It would be really useful if schools had to be really honest about the downside of their choices. Particularly in these days of school to school improvement, where we look to schools with amazing results and then try and copy what they do, its really important we are aware of the hidden cost in the choices they’ve made, so we can decide whether the strategies being employed are really replicable, sustainable and ethical. For example, some schools burn through young staff by working them to exhaustion at great cost to the individual teachers concerned. It gets results…but is this sustainable long term? Obviously it’s unethical. (Maybe that should be marked up as an increase cost…to one’s mortal soul!)   But less dramatically, how useful it would be to hear about the things people have decided not to do. School A decides it won’t have a library, thus reducing both financial and curriculum time costs – no more time consuming book-choosing time. The downside is some children who don’t have parents who either buy them books or take them to the library don’t get to read much for pleasure. Maybe their intake means they don’t have many parents like that, or few enough for some different, cheaper strategy to expose those children to a rich selection of books. Or maybe that’s just how it is. Instead, all the children get quality musical instrument teaching. At School B, the priorities are reversed. School C teaches maths in a way that means almost all children make rapid progress. The cost? Children on p levels become more and more isolated, hardly ever working in class with their peers, never taught maths by the class teacher. School D withdraws poorer readers from humanities lessons for extra phonics. The downside is while their phonics improve, their general knowledge suffers, so later on they find it harder to understand what they read.

One problem is often the effect of the downside is displaced a few years, so the school in question does not pay the accountability-price of their choice. The school without a reading-for pleasure strategy doesn’t pick up the tab when that child effectively stops reading fiction. As I’ve written about before, teaching maths with an over-emphasis on the procedural at the expense of the conceptual might engender short term results but at a cost to longer term comprehension of the basics which comes back to bite (some other teacher’s) bum. And the outcome of some choices will make itself felt many years down the line, well into adulthood. An adult drowns; her primary school cut swimming provision to the bone. Another goes to prison; he never received help with his anger management when he was little. Yet another has poor health due to obesity; PE was a Cinderella subject. Obviously the lines of cause and effect aren’t anywhere near as clear-cut as this. But let’s be honest with ourselves. We say we come into teaching to transform children’s lives. Yet the reality of it is, we have to choose which bit of their life it is we are trying to transform. In other words, we have to be clear about the scope of education; what it is we can do well, given the other constraints of limited time and money. What really matters, what will we go to the stake for?

With the coming National Funding Formula, us London schools are bracing ourselves for cuts on an unprecedented scale. The triple constraint reminds us that if there is less money, then either scope will have to be reduced or timescales will increase. In an education context, timescales are fixed. Whether SATs or GCSE’s, those annual results wait for no man – there’s no potential to ask if year 11 can take their Maths GCSE at the end of year 12 as we’ve had to reduce the frequency of Maths lessons due to staff cuts. (Although I love the idea of ‘when –ready’ exams along the piano grades model, I can’t see the government adopting this any time soon). Age-related expectations set tight delivery timescales. Failure to meet them is, well, failure.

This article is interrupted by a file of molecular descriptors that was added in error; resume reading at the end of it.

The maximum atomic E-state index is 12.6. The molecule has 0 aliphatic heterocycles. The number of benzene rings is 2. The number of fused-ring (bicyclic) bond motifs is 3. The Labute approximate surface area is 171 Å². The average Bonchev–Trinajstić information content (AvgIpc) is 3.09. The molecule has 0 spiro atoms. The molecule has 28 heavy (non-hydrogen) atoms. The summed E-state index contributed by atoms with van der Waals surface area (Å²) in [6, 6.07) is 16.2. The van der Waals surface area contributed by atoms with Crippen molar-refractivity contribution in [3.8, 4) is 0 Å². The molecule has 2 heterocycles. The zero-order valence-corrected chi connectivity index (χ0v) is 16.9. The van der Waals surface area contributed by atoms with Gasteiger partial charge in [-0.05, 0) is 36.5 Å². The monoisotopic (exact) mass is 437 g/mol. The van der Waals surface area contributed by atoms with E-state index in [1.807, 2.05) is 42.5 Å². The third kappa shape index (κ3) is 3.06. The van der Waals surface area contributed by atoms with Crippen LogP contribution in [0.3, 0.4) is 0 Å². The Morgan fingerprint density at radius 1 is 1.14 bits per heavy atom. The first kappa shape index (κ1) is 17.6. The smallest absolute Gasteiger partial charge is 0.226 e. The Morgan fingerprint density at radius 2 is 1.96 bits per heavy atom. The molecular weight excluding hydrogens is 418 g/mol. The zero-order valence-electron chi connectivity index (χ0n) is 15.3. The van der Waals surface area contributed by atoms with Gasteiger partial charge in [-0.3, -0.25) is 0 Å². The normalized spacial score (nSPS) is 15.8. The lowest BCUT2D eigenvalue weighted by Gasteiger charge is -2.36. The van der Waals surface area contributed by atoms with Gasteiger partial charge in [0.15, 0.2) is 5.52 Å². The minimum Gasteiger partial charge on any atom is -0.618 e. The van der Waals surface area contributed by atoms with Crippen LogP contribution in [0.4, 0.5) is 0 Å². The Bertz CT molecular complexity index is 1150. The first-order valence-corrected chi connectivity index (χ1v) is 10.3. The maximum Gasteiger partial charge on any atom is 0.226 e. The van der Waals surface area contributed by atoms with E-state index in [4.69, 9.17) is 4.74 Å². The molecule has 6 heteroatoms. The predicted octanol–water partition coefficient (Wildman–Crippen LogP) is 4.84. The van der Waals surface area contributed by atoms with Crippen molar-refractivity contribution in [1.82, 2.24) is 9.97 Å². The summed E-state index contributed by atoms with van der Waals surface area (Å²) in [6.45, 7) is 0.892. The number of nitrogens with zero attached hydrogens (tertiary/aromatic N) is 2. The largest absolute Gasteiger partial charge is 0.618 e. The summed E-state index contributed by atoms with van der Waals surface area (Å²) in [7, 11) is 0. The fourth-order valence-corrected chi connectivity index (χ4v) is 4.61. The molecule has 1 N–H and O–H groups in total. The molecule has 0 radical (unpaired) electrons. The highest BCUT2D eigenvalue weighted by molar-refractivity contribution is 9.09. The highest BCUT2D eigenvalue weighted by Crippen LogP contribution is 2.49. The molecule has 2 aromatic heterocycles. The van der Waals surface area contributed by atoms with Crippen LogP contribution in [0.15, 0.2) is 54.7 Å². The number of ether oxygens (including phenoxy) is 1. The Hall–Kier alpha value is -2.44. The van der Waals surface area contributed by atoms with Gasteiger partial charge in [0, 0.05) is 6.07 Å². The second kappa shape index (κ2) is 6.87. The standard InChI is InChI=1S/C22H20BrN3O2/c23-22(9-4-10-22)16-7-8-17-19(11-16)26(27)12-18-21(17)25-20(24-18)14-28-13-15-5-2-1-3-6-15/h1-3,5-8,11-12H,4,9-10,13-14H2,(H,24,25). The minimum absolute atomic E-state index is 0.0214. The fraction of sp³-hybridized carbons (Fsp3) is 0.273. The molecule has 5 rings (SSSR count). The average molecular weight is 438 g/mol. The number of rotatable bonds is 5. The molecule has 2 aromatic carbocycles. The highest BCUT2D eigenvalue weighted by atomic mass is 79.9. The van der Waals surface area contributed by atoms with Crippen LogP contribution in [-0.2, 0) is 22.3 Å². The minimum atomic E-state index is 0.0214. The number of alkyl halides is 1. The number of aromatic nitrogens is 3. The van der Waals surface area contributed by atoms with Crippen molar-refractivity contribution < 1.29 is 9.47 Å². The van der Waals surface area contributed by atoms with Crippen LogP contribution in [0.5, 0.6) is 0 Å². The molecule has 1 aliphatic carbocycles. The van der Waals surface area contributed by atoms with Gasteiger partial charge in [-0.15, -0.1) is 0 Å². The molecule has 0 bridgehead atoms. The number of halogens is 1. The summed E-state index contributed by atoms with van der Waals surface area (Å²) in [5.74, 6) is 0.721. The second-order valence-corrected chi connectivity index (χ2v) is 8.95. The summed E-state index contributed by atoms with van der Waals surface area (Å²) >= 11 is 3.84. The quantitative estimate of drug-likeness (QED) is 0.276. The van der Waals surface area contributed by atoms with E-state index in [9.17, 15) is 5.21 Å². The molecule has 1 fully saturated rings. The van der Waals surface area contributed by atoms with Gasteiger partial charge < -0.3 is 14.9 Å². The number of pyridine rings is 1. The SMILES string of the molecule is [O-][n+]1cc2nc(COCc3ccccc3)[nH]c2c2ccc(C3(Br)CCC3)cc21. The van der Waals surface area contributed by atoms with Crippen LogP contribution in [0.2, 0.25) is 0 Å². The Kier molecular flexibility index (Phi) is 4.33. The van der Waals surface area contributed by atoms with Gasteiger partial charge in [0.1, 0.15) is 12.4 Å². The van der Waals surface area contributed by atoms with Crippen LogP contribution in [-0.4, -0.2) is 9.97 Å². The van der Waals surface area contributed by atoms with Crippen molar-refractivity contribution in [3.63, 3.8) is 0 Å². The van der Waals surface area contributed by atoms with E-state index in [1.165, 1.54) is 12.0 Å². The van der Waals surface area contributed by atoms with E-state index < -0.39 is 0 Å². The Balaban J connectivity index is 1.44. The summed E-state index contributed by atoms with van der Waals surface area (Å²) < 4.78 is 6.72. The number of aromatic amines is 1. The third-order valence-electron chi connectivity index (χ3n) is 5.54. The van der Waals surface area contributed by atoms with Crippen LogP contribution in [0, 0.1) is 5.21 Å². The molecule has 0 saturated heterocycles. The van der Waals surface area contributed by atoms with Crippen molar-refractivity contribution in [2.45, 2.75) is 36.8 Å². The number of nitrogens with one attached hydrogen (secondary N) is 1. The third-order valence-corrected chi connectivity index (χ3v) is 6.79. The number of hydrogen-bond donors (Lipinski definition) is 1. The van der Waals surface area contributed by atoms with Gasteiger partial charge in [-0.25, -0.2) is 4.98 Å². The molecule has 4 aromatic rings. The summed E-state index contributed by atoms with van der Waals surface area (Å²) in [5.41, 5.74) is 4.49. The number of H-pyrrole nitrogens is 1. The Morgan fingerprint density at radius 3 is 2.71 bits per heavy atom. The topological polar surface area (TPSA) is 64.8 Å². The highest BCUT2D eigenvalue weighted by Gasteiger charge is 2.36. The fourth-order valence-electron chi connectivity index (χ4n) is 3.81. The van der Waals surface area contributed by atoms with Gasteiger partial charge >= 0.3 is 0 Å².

So the scope of what we offer will have to take the hit, or several hits, meaning we’re reflecting as rigorously as possible on what is absolutely essential and what is potential cut-able. Not being an academy, I can’t ‘do a Michaela’ and decide we are just not going to teach certain subjects. Obviously English and Maths take centre stage. The time devoted to the rest is already less than ideal, except for music and French – which being taught by subject specialists and taught whilst class teachers have PPA – get an hour per week come what may. Who knows if we will still be able to have subject specialists. Are they the cheapest way of covering PPA? Are they the best use of ‘spending’ precious curriculum time.

We are very proud of our pastoral provision. As well as a (part time) learning mentor and a (part time) home school liaison officer, we also have our own social worker half a day a week. She’s invaluable. They all are. I could reduce this team, or salami-slice their hours. But the inevitable effect would be to reduce the scope of support for the most vulnerable. Maybe, longer term, the scope of the kind of pupil that comes to our school will have to be reduced as we have to cut the resources that enable them to stay in mainstream. They won’t cope. We won’t cope. But hey, there’s always permanent exclusion.

Cutting back on the arts is pretty much inevitable. Swimming provision: how little is too little? We have already cut back on our intervention programmes. Children who are way behind in Maths would have, in previous years, had half an hour a day catch up with a specialist teacher, following a programme proven to be highly effective over the long term. Well, those children won’t get that opportunity anymore. But at least our deputy head teacher is able to run intervention groups – for now.

No wonder oldprimaryhead wrote this heart felt blog recently. That’ll be me next year. I don’t deny that funding needs to be fairer and that in Tower Hamlets we’ve been generously funded compared with everyone else. But it’s not like we’ve been burning fivers; the money’s been used very effectively.

Of course, we are not allowed to admit that scope – quality and breadth of provision – have taken a knock. Since we are held accountable for standards in English and maths, we will move heaven and earth to maintain quality there, while wondering what we can pay lip service to, while maintaining a veneer of quality? What can we get away with? What can we live with and still sleep at night?

I didn’t start this blog to moan about education.   There’s plenty of people doing that already. I’m not decrying moaning. It’s necessary. Done well, it galvanizes us to change things. But I wanted to mull things over, suggest solutions, share what I’ve read. This post seems to be a bit scarce on the sharing suggestions front. Sorry about that.





Fast, good or cheap? The ‘Triple Constraint’ in Education.